[e2e] purpose of pseudo header in TCP checksum

David P. Reed dpreed at reed.com
Tue Feb 15 04:39:39 PST 2005

As I was there (in 1976, when we split TCP into IP, TCP, and other 
protocols, such as UDP) for the decision to separate the checksums and 
to create a pseudo-header, here is the rationale, which is highly relevant.

TCP (and UDP) are end-to-end protocols.   In particular, the TCP 
checksum is "end-to-end".   It is a "private matter" between end points 
implementing the TCP layer, guaranteeing end-to-end reliability, not 
hop-by-hop reliability.

IP is a wrapper for TCP, which instructs the transport layer (the 
gateways and routers) where the packet is to be transported, how big it 
is, and how it may be fragmented in the process of delivery..

The Source Address, Destination address, length, etc. are part of the 
meaning of the TCP frame - in that the end point machines use that 
information in the TCP application.

Thus the function of SA, DA, etc. are "shared" because they are 
meaningful to both layers (IP and TCP).   Rather than include the same 
information twice in the packet format, the concept of a "virtual 
header" was invented to encapsulate the idea that IP is not allowed to 
change the SA and DA because they are meaningful.

Further, in the case of end-to-end encryption (in 1976 we had a complete 
design by Steven T. Kent, my office mate, which was blocked by NSA from 
being deployed) it is essential that all end-to-end meaning be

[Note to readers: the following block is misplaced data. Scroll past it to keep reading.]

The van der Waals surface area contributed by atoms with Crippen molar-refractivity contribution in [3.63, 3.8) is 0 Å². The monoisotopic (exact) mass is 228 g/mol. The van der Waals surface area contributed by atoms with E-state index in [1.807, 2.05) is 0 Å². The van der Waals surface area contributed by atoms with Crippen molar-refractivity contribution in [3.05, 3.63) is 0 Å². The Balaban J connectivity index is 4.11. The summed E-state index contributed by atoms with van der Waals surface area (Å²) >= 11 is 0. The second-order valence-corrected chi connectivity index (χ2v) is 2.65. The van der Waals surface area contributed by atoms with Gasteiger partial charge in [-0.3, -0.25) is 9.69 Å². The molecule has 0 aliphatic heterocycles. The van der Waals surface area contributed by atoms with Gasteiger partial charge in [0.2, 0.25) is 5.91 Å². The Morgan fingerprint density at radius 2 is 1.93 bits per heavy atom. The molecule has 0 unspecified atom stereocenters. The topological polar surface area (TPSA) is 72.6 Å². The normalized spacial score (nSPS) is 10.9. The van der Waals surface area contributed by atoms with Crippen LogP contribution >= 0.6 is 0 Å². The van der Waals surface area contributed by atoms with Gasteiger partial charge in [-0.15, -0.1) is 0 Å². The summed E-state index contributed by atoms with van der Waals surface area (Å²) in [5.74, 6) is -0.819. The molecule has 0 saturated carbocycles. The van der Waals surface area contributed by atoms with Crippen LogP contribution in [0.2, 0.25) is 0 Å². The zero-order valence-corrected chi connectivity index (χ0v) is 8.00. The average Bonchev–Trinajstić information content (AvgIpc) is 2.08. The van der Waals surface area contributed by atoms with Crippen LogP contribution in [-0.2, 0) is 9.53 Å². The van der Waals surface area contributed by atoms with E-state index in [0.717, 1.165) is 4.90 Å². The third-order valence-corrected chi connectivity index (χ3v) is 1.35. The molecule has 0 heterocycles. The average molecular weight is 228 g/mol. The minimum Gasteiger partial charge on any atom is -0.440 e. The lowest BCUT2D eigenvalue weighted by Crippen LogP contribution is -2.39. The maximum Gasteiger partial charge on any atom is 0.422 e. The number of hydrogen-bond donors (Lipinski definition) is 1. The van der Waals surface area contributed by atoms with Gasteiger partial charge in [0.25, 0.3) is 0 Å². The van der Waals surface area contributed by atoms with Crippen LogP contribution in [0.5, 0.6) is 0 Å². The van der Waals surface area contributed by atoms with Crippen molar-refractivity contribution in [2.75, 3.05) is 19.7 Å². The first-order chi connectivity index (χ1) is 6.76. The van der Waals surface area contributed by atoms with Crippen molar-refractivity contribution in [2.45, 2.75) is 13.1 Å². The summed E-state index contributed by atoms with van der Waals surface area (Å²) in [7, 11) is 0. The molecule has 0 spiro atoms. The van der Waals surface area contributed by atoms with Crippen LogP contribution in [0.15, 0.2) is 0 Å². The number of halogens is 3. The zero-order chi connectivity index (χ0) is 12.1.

protected.   The plan was to leave the SA and DA in the clear, but 
encrypt the rest of the TCP payload, including the checksum.  This would 
protect against a man-n-the-middle attack that delivered valid packets 
with an incorrect source address, etc. (yes, to be truly reliable, we 
would have had to use a DSA instead of the current checksum).

This was a careful design decision, wrecked irrevocably by the 
terrorists who invented NAT (which doesn't allow end--to-end encryption, 
because NAT is inherently a "man-in-the-middle" attack!).

The rise of the middleboxen have now so thoroughly corrupted the 
Internet protocol design that it's not surprising that the original 
designs are difficult to decode.   If we actually had end-to-end 
encrypted TCP (now impossible because of the NATs) we would have a much 
more secure and safe Internet, while preserving its open character.  
Instead we have a maze of twisty, disconnected passages, vulnerable to a 
zillion hackers.

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